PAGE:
The Complainant is Capital One Financial Corporation, Richmond, Virginia, United States of America, represented by Finnegan, Henderson, Farabow, Garrett & Dunner, LLP, United States of America.
The Respondent is Ryan Evans, Stanton, California, United States of America.
The disputed domain names <capitaloneautofinance.mobi> and <capitalonebank.mobi> are registered with GoDaddy.com, Inc.
The Complaint was filed with the WIPO Arbitration and Mediation Center (the “Center”) on August 13, 2008. On August 14, 2008, the Center transmitted by email to GoDaddy.com, Inc. a request for registrar verification in connection with the domain names at issue. On August 14, 2008, GoDaddy.com, Inc. transmitted by email to the Center its verification response confirming that Respondent is listed as the registrant and providing the contact details. The Center verified that the Complaint satisfied the formal requirements of the Uniform Domain Name Dispute Resolution Policy (the “Policy”), the Rules for Uniform Domain Name Dispute Resolution Policy (the “Rules”), and the WIPO Supplemental Rules for Uniform Domain Name Dispute Resolution Policy (the “Supplemental Rules”).
In accordance with the Rules, paragraphs 2(a) and 4(a), the Center formally notified Respondent of the Complaint, and the proceedings commenced on August 21, 2008. In accordance with the Rules, paragraph 5(a), the due date for Response was September 10, 2008. Respondent did not submit any response. Accordingly, the Center notified the Respondent's default on September 12, 2008.
The Center appointed Michael A. Albert as the sole panelist in this matter on September 23, 2008. The Panel finds that it was properly constituted. The Panel has submitted the Statement of Acceptance and Declaration of Impartiality and Independence, as required by the Center to ensure compliance with the Rules, paragraph 7.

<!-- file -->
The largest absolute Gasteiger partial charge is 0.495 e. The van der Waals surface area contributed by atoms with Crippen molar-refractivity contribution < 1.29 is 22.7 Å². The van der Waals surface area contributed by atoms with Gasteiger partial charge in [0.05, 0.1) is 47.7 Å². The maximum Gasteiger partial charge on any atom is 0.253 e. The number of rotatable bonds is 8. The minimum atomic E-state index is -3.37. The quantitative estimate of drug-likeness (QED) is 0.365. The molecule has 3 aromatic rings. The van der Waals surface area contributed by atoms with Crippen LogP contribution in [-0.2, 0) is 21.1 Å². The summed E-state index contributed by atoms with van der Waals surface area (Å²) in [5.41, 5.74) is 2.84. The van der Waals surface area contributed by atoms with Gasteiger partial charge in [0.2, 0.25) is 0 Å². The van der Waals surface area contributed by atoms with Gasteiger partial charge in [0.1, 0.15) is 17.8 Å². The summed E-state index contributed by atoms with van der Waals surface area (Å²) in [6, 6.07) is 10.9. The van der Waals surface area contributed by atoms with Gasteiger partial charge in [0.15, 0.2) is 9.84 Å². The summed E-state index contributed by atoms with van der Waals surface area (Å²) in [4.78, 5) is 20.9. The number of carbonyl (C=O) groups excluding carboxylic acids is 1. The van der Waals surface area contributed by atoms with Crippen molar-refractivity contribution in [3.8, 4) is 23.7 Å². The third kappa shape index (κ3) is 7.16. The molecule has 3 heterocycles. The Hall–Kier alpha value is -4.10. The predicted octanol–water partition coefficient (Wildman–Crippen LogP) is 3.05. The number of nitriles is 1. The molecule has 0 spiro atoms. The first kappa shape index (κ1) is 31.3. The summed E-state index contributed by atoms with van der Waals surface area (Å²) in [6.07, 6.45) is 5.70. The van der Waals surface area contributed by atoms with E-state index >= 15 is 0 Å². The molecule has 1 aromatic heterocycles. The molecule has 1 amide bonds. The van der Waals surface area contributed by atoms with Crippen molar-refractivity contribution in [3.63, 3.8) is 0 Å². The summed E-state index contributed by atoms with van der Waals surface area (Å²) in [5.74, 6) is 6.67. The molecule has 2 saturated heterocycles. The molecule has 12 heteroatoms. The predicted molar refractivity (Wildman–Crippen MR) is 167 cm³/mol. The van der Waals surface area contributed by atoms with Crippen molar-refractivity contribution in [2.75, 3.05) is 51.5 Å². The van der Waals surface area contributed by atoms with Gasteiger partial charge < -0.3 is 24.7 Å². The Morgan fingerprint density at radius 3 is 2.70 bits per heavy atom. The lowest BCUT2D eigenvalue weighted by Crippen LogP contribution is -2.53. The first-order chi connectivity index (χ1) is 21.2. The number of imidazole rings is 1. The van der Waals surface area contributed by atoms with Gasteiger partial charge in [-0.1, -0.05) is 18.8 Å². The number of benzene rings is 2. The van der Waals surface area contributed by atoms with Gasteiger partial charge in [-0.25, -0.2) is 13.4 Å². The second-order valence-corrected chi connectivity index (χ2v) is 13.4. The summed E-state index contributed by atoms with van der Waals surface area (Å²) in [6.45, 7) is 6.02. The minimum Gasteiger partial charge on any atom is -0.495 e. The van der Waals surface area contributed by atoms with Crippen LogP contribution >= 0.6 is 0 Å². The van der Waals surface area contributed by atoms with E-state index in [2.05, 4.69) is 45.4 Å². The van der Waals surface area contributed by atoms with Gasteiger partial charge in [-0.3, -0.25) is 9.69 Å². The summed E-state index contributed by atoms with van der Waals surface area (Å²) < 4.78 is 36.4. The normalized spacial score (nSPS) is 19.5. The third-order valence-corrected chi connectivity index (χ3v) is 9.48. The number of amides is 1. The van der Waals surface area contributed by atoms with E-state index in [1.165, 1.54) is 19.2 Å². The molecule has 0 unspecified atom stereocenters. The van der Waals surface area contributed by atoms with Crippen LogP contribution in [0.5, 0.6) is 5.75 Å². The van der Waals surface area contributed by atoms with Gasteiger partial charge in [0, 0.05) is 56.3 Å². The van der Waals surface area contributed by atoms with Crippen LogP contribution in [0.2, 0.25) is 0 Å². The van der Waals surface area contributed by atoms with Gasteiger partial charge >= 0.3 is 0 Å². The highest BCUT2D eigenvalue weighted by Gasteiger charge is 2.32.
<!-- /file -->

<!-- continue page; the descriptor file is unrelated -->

As Respondent failed to respond to Complainant's contentions, the Panel finds that the assertions of fact in the Complaint are undisputed. Complainant is the owner of United States of America (“U.S.”) Trademark Registration Nos. 1,992,626, 2,065,991, 2,065,992, and 2,727,453 for the mark CAPITAL ONE, covering a comprehensive range of banking and financial services.
Respondent registered the disputed domain names <capitaloneautofinance.mobi> and <capitalonebank.mobi> in October 2006. The domain names resolve to similar websites featuring links that direct to pages containing pay-per-click advertising links. A number of these advertising links resolve to the web pages of companies that are direct competitors of Complainant.
Complainant contends that the disputed domain names are identical or confusingly similar to its CAPITAL ONE mark. Specifically, Complainant asserts that the domain names incorporate its CAPITAL ONE mark in its entirety, along with descriptions of Complainant's services. Complainant contends that consumers may erroneously believe that the Complainant has granted Respondent permission to use the mark when in fact it has not. Complainant notes that respondent registered the Domain Names in October 2006, while its four relevant marks issued between 1996 and 2003.
Complainant contends that Respondent has no rights or legitimate interest in the domain names. Complainant asserts that it has never authorized Respondent to use the mark, or to register or use the disputed domain names. Complainant also asserts that it has no business relationship with Respondent.
Complainant is not aware of any evidence that Respondent has ever been commonly known by the disputed domain names, nor of any evidence indicating that Respondent is making a legitimate noncommercial or fair use of the domain name.